Further children arrived at regular intervals. Charlotte was born in April 1816, and in June 1817 she was followed by what her parents would have viewed as a particularly happy event: the birth of a son Patrick, who would be forever known by his middle name Branwell. In July 1818, another daughter was born and she was christened Emily Jane. Finally, on January 17th 1820 the final Brontë child was born, a sweetly smiling little baby who would be named Anne after her maternal grandmother Anne Branwell (formerly Anne Carne) of Penzance.

Thornton Parsonage had served its purpose for a while, but it was by now increasingly unsuitable. As well as being a brisk walk away from Patrick’s chapel itself, the chapel that became known as the Bell Chapel after Patrick had a bell tower erected, the mid-terraced house was now home to Patrick and his wife, their six young children, and two servants. It was clear that somewhere larger was needed, and Patrick, never a man shy of writing a letter, wrote to his Bishop to let him know.

Kipping House
Kipping House, home to Anne Bronte’s godmother Elizabeth Firth

In his letter he referred to the parsonage as a “very ill constructed and inconvenient building.” Fortune was soon to play its hand again, and just three months after the birth of Anne Brontë, the family was to move again, to their final location of Haworth. As Patrick walked alongside the carriages ferrying his family across the moors on 20th April 1820, often with Anne or Emily on his shoulders, he must have been full of hope, and full of love for his young family. Little did he know that less than 35 years later he would be the only Brontë left alive.

So what became of that ‘ill constructed and inconvenient building’? Happily, it is still standing today, on the middle of Market Street looking out onto the moors around Thornton, and it’s well worth a visit.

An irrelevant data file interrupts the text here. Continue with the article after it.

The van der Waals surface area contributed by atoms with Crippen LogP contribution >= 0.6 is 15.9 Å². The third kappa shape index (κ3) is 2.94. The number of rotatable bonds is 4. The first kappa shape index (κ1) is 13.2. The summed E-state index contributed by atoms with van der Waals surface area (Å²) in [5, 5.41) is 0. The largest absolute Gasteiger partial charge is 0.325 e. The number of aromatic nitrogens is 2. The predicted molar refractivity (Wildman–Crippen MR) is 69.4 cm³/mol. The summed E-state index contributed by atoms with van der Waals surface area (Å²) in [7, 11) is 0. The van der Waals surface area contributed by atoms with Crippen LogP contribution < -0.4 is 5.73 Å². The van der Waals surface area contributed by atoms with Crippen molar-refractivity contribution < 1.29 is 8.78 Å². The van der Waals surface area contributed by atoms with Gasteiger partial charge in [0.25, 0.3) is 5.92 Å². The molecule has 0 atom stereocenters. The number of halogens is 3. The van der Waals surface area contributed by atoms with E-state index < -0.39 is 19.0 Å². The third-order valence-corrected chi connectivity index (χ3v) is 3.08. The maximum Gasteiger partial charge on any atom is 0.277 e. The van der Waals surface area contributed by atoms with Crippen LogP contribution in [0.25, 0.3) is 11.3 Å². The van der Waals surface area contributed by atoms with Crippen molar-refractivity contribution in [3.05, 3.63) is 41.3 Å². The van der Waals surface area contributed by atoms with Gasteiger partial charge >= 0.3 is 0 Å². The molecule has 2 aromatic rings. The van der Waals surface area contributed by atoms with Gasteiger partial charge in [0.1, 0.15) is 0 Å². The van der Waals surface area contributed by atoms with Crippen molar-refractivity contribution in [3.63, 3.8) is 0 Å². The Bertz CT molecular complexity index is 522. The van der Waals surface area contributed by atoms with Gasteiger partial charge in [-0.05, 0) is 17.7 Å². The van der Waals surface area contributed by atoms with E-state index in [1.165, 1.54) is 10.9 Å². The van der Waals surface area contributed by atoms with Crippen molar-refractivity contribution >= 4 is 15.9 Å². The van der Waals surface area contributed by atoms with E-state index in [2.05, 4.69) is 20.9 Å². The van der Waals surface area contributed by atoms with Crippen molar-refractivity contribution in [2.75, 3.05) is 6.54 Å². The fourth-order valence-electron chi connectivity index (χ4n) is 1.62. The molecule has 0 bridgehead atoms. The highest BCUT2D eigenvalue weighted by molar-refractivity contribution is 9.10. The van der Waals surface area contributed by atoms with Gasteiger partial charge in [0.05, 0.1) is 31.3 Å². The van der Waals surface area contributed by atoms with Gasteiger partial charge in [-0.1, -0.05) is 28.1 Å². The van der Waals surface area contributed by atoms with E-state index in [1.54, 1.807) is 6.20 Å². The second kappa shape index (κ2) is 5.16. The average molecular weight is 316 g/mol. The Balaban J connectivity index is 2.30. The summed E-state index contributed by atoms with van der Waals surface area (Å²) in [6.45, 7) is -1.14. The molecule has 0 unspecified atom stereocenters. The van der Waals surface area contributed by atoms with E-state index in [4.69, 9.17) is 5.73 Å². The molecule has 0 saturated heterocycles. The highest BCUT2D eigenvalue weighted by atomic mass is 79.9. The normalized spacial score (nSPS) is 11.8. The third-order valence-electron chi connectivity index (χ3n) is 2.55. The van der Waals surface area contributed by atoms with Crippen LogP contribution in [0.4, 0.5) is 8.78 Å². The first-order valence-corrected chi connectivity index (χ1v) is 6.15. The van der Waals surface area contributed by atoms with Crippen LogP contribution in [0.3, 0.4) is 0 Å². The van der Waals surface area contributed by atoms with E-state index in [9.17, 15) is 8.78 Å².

What was once the parsonage is now a beautiful café and delicatessen called ‘Emily’s’ offering high quality local food as well as specialising in the flavours of Italy. I’m also told that they serve scones to savour on Sundays. A sign outside the parsonage turned delicatessen rightly proclaims it as the ‘birthplace of the Brontës’, and a plaque on the wall gives the dates that the four children were born there.

Inside are portraits of the family, alongside the books they wrote, and Brontë memorabilia. One particular treasure is the actual fireplace that stood at the time, and by which the children themselves were born. Imagine how thrilled I was to see my own book, In Search of Anne Bronte, atop the very fireplace by which Anne came into this world. The proprietor, Mark de Luca, told me that upstairs in a bedroom is also a desk that belonged to the children.

In Search of Anne Bronte at Emily's, Thornton
In Search of Anne Bronte at Emily’s, Thornton

On taking a picture outside, a group of young Thornton-ites asked me why I was photographing the building. I explained that it was because it was the home of the Brontës. ‘Oh’, said one of the group, ‘ just wondered because everyone takes pictures of it’. Anne would have been proud.